King’s Head Theatre, London – until 6 January 2018
The Charles Court Opera return to the King’s Head Theatre with their latest (hilarious) new pantomime King Tut. My first question is who managed to dig up all these ancient jokes about Egypt up? Sorry – I couldn’t resist! But as always with Charles Court Opera’s inventive and hilarious pantomimes, it is difficult not to get caught up in the mad adventure that they have created.
In this refreshing new show, King Tut sees Howard Carter and his friends Clive the Camel, King Tut and Evelyn embark on an adventure to stop the evil Lord Conniving from carrying out his evil plans and return to 1922 – with plenty of singing and dancing along the way of course!
The story devised by John Savournin and David Eaton is typically increasingly mad and bewildering, with a sharp script to match that has plenty of wit and of course groan-worthy jokes involving chiropractors and such. Due to this sharpness, the whole production has a great deal of pace and energy that is consistent throughout as the audience increasingly wonder where exactly this quirky pantomime is heading.
There are also some great characters to enjoy such as Philip Lee’s Clive the Camel whose liveliness and loyalty to King Tut is able to put a smile on the faces of all, while Matt RJ Ward as Howard Carter is charming to watch in the way in which he nervously handles talking to Evelyn (leading to some unfortunate wind situations). Meanwhile, John Savournin as Lord Conniving is suitably over the top and a true pantomime villain who really encourages to audience to boo him at all times.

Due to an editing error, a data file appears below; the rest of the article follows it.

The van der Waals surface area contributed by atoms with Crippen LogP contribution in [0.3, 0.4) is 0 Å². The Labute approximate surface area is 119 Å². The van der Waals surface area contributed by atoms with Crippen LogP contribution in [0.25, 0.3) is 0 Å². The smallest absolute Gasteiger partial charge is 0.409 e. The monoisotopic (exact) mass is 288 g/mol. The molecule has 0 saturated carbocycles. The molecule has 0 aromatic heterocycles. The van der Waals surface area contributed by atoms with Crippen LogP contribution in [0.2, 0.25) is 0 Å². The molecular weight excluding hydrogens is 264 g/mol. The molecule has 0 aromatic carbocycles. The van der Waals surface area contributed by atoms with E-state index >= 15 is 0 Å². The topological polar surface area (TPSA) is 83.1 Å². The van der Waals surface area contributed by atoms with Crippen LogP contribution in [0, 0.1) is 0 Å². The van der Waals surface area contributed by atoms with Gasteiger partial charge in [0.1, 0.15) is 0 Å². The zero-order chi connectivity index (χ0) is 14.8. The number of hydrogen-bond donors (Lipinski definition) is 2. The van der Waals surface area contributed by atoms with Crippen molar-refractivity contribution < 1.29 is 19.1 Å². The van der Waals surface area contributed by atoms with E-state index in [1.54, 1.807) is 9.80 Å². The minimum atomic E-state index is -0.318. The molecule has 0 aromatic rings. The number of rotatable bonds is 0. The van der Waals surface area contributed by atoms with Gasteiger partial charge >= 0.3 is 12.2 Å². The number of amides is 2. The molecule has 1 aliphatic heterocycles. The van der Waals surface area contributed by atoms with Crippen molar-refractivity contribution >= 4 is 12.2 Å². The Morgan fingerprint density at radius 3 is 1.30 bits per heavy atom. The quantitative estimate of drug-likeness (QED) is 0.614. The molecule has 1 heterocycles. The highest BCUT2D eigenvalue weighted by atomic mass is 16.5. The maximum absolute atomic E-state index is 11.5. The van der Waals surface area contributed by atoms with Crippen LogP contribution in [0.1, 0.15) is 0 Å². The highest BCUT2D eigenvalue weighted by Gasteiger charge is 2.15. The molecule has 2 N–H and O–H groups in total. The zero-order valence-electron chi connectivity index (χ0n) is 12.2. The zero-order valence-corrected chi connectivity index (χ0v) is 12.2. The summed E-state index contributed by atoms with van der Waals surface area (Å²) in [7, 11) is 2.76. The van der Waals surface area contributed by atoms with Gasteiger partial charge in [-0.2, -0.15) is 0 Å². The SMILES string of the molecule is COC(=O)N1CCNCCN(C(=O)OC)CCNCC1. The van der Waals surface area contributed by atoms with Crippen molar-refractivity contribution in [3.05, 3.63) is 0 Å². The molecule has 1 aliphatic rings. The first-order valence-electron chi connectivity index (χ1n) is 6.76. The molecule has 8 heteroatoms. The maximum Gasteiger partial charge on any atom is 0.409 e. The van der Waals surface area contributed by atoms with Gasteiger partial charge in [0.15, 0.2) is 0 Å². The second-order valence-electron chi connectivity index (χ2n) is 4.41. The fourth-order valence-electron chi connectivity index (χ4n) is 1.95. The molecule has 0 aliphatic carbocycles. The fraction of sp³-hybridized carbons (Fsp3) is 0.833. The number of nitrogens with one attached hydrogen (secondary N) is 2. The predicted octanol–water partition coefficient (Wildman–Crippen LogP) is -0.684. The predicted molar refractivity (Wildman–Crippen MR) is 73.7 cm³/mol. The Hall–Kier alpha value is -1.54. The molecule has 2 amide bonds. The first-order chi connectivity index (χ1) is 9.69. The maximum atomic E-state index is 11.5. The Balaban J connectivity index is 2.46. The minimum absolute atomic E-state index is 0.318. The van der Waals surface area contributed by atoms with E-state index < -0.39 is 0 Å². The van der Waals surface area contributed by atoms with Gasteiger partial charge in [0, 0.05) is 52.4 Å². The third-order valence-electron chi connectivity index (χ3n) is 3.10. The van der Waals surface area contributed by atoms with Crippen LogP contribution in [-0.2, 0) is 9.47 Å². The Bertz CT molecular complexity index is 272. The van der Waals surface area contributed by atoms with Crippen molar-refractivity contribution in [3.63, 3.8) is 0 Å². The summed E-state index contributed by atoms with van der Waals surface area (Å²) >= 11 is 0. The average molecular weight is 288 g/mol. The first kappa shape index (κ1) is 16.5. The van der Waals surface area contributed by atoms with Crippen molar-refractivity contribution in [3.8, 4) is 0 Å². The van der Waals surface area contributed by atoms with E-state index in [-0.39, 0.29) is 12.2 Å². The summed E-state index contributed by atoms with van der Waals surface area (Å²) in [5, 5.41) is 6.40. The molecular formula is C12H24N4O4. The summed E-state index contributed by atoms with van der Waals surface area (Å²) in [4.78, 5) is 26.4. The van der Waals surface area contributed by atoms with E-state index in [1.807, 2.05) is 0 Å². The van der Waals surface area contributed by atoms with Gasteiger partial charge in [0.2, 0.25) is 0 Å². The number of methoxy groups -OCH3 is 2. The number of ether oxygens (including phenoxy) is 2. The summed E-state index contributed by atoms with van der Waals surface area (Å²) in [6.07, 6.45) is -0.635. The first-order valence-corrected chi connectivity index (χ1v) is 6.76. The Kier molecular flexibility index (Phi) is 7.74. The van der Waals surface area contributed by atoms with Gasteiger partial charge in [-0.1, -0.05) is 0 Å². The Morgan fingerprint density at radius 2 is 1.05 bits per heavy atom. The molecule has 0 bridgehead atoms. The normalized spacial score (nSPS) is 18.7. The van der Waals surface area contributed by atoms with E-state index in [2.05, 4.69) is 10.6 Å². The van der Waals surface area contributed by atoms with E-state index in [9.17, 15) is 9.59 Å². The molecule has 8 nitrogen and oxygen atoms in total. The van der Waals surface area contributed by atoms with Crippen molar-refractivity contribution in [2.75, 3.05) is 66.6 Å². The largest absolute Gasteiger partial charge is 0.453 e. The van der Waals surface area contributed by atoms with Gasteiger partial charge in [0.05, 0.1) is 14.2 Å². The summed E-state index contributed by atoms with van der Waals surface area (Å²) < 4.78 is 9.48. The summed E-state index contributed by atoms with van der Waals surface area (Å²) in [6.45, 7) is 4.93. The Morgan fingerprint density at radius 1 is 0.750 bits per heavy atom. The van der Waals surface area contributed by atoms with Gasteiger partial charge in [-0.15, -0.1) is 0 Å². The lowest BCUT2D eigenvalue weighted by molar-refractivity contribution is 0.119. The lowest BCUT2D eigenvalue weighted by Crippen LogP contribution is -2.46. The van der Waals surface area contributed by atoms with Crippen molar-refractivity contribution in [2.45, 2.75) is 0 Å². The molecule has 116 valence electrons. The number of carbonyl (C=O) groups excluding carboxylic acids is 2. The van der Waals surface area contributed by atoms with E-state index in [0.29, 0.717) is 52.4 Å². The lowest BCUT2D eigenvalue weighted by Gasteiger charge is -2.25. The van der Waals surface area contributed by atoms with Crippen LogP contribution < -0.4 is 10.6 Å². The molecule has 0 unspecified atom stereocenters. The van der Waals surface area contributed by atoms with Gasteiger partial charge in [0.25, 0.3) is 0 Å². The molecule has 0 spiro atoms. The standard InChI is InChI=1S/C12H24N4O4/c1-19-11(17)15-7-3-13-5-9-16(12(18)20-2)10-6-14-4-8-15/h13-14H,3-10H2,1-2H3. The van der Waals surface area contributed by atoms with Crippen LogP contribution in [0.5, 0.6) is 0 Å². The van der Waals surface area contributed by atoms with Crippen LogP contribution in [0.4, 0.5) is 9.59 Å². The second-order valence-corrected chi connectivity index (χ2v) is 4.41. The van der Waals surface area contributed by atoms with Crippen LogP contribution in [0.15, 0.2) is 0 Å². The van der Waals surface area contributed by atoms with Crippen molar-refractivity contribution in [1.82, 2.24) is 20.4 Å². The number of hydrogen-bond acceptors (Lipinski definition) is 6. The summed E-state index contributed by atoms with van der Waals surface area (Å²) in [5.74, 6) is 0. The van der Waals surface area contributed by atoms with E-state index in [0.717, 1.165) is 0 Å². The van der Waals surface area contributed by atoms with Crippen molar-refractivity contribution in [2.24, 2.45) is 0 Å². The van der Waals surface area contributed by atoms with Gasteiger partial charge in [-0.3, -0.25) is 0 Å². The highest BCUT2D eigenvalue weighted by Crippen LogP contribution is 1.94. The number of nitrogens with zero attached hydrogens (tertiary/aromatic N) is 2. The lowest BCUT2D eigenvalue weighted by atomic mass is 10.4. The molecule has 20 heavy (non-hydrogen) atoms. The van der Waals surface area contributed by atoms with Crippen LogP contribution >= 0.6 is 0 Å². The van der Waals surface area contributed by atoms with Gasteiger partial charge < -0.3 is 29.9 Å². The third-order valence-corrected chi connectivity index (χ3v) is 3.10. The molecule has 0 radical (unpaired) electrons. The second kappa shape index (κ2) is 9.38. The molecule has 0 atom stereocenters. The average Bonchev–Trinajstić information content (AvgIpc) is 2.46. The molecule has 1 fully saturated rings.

It has to be said that it is a production that does well with the limited space that it is given – particularly during the lively song and dance numbers, which are enthusiastically performed by all and enjoyable to watch. But it is also all the more popular cultural references that have been put in that really fit into the story well – even a nice little Bruce Forsyth tribute thrown in that livens the audience up even further.
Some of the changes between scenes could have been slightly smoother and considering this is a pantomime aimed at both adults and children (but this was an adult only performance) it felt as though there were too many references to ‘mummies and daddies’ that can slightly become tiresome at times. But, despite this Charles Court Opera once again prove that pantomime doesn’t need to rely on the same stories to be entertaining at Christmas.
This is a lively, entertaining and fun pantomime that kicks off the festive season with style.
King Tut continues to play at the King’s Head Theatre until the 6th January 2018.